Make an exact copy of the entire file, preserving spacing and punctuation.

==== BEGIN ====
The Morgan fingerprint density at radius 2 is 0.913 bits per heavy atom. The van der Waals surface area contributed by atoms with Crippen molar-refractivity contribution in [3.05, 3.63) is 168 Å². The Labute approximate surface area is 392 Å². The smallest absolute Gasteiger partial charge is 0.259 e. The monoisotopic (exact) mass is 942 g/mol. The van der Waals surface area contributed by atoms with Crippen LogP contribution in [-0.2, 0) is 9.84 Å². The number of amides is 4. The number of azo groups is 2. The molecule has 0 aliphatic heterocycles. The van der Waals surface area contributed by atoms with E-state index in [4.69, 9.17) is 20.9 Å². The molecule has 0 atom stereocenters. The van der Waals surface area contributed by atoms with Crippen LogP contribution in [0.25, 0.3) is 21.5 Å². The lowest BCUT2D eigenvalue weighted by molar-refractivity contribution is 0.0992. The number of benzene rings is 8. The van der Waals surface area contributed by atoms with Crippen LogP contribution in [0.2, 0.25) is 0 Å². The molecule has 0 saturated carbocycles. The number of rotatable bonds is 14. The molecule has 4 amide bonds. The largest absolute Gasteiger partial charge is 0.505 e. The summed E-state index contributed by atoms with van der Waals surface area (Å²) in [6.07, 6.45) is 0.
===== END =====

The Morgan fingerprint density at radius 2 is 0.913 bits per heavy atom. The van der Waals surface area contributed by atoms with Crippen molar-refractivity contribution in [3.05, 3.63) is 168 Å². The Labute approximate surface area is 392 Å². The smallest absolute Gasteiger partial charge is 0.259 e. The monoisotopic (exact) mass is 942 g/mol. The van der Waals surface area contributed by atoms with Crippen LogP contribution in [-0.2, 0) is 9.84 Å². The number of amides is 4. The number of azo groups is 2. The molecule has 0 aliphatic heterocycles. The van der Waals surface area contributed by atoms with E-state index in [4.69, 9.17) is 20.9 Å². The molecule has 0 atom stereocenters. The van der Waals surface area contributed by atoms with Crippen LogP contribution in [0.25, 0.3) is 21.5 Å². The lowest BCUT2D eigenvalue weighted by molar-refractivity contribution is 0.0992. The number of benzene rings is 8. The van der Waals surface area contributed by atoms with Crippen LogP contribution in [0.2, 0.25) is 0 Å². The molecule has 0 saturated carbocycles. The number of rotatable bonds is 14. The molecule has 4 amide bonds. The largest absolute Gasteiger partial charge is 0.505 e. The summed E-state index contributed by atoms with van der Waals surface area (Å²) in [6.07, 6.45) is 0.